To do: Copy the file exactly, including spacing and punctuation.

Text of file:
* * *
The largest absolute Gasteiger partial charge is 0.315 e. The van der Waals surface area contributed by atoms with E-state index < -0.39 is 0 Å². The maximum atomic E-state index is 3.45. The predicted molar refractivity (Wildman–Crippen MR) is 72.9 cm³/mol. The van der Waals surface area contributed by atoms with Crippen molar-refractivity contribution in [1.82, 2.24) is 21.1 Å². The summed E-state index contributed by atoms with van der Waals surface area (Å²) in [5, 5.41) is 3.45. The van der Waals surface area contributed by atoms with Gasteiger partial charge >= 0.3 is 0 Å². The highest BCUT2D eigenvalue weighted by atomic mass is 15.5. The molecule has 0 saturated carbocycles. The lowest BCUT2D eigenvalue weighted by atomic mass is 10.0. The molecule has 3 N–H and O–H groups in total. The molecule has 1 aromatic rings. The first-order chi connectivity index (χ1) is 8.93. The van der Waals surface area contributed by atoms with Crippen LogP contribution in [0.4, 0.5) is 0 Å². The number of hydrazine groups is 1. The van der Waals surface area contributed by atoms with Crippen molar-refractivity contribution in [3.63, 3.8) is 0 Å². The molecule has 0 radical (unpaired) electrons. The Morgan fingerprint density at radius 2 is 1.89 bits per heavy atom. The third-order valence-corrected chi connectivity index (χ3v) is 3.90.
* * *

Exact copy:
The largest absolute Gasteiger partial charge is 0.315 e. The van der Waals surface area contributed by atoms with E-state index < -0.39 is 0 Å². The maximum atomic E-state index is 3.45. The predicted molar refractivity (Wildman–Crippen MR) is 72.9 cm³/mol. The van der Waals surface area contributed by atoms with Crippen molar-refractivity contribution in [1.82, 2.24) is 21.1 Å². The summed E-state index contributed by atoms with van der Waals surface area (Å²) in [5, 5.41) is 3.45. The van der Waals surface area contributed by atoms with Gasteiger partial charge >= 0.3 is 0 Å². The highest BCUT2D eigenvalue weighted by atomic mass is 15.5. The molecule has 0 saturated carbocycles. The lowest BCUT2D eigenvalue weighted by atomic mass is 10.0. The molecule has 3 N–H and O–H groups in total. The molecule has 1 aromatic rings. The first-order chi connectivity index (χ1) is 8.93. The van der Waals surface area contributed by atoms with Crippen LogP contribution in [0.4, 0.5) is 0 Å². The number of hydrazine groups is 1. The van der Waals surface area contributed by atoms with Crippen molar-refractivity contribution in [3.63, 3.8) is 0 Å². The molecule has 0 radical (unpaired) electrons. The Morgan fingerprint density at radius 2 is 1.89 bits per heavy atom. The third-order valence-corrected chi connectivity index (χ3v) is 3.90.